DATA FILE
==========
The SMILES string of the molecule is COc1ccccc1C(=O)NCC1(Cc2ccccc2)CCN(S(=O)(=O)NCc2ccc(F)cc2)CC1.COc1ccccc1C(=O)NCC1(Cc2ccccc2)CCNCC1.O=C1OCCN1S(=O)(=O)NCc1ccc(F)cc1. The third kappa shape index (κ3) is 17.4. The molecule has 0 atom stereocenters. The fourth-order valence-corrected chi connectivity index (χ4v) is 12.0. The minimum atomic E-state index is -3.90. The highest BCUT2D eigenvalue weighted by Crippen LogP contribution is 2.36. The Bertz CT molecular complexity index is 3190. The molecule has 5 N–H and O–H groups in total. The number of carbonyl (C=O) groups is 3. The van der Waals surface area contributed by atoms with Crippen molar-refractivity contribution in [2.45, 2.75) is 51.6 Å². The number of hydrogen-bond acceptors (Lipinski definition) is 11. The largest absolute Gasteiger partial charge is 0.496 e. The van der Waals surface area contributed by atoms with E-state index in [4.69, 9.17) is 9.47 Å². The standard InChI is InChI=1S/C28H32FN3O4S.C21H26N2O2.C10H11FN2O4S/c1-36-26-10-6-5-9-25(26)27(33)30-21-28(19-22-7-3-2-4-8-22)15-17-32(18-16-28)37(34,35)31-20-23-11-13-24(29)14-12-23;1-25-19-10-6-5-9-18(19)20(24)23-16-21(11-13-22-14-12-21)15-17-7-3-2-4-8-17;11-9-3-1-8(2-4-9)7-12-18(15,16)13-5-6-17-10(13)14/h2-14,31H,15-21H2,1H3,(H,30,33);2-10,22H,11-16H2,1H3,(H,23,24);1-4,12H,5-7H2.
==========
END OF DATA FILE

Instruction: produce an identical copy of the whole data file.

The SMILES string of the molecule is COc1ccccc1C(=O)NCC1(Cc2ccccc2)CCN(S(=O)(=O)NCc2ccc(F)cc2)CC1.COc1ccccc1C(=O)NCC1(Cc2ccccc2)CCNCC1.O=C1OCCN1S(=O)(=O)NCc1ccc(F)cc1. The third kappa shape index (κ3) is 17.4. The molecule has 0 atom stereocenters. The fourth-order valence-corrected chi connectivity index (χ4v) is 12.0. The minimum atomic E-state index is -3.90. The highest BCUT2D eigenvalue weighted by Crippen LogP contribution is 2.36. The Bertz CT molecular complexity index is 3190. The molecule has 5 N–H and O–H groups in total. The number of carbonyl (C=O) groups is 3. The van der Waals surface area contributed by atoms with Crippen molar-refractivity contribution in [2.45, 2.75) is 51.6 Å². The number of hydrogen-bond acceptors (Lipinski definition) is 11. The largest absolute Gasteiger partial charge is 0.496 e. The van der Waals surface area contributed by atoms with E-state index in [4.69, 9.17) is 9.47 Å². The standard InChI is InChI=1S/C28H32FN3O4S.C21H26N2O2.C10H11FN2O4S/c1-36-26-10-6-5-9-25(26)27(33)30-21-28(19-22-7-3-2-4-8-22)15-17-32(18-16-28)37(34,35)31-20-23-11-13-24(29)14-12-23;1-25-19-10-6-5-9-18(19)20(24)23-16-21(11-13-22-14-12-21)15-17-7-3-2-4-8-17;11-9-3-1-8(2-4-9)7-12-18(15,16)13-5-6-17-10(13)14/h2-14,31H,15-21H2,1H3,(H,30,33);2-10,22H,11-16H2,1H3,(H,23,24);1-4,12H,5-7H2.